A report published today
by the HIV and AIDS in the UK Select Committee of the House of Lords
has described the priority given to preventing HIV and AIDS in Britain as “woefully inadequate”. While nearly three quarters of a billion pounds is spent each year on HIV treatment, only a third of that is spent on prevention. In the last decade, the UK has trebled the number of people on anti-retroviral therapy for HIV (ART), while we face the number of people living with HIV topping the 100,000 mark in the next year if current trends continue – 25% of whom do not even know their diagnosis. And people unaware of their HIV status risk infecting others and worsening their own health.
While the scale of this problem has made headlines today, the underlying issue should come as no real surprise. As far back as 2006, while attending a function for UK civil society delegates to the UN High Level Meeting on AIDS in New York I was told by a Department of Health Civil Servant that the UK did not need a separate HIV prevention strategy any more, as it was all adequately dealt with by the UK’s sexual health strategy. Ignoring the fact that the most successful work has been done amongst drug users using needle exchanges, the astounding level of complacency this statement reveals is born out by not only today’s figures, but that the UK continues to have some of the highest STD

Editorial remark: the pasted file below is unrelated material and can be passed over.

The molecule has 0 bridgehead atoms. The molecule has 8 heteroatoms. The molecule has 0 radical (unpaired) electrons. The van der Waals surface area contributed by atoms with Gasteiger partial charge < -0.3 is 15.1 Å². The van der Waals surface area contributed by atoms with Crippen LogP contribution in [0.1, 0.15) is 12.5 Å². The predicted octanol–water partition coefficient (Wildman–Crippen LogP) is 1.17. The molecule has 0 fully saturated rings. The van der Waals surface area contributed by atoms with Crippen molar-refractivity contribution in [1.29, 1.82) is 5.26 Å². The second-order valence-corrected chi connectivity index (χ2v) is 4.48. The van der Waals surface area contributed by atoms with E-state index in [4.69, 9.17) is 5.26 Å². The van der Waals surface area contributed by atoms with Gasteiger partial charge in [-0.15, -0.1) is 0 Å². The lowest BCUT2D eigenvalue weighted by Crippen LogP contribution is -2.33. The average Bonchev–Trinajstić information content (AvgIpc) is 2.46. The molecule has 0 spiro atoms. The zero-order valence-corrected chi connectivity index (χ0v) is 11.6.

and teenage pregnancy rates
in Western Europe. If we cannot even tackle sexual health adequately, no wonder we are not tackling HIV!
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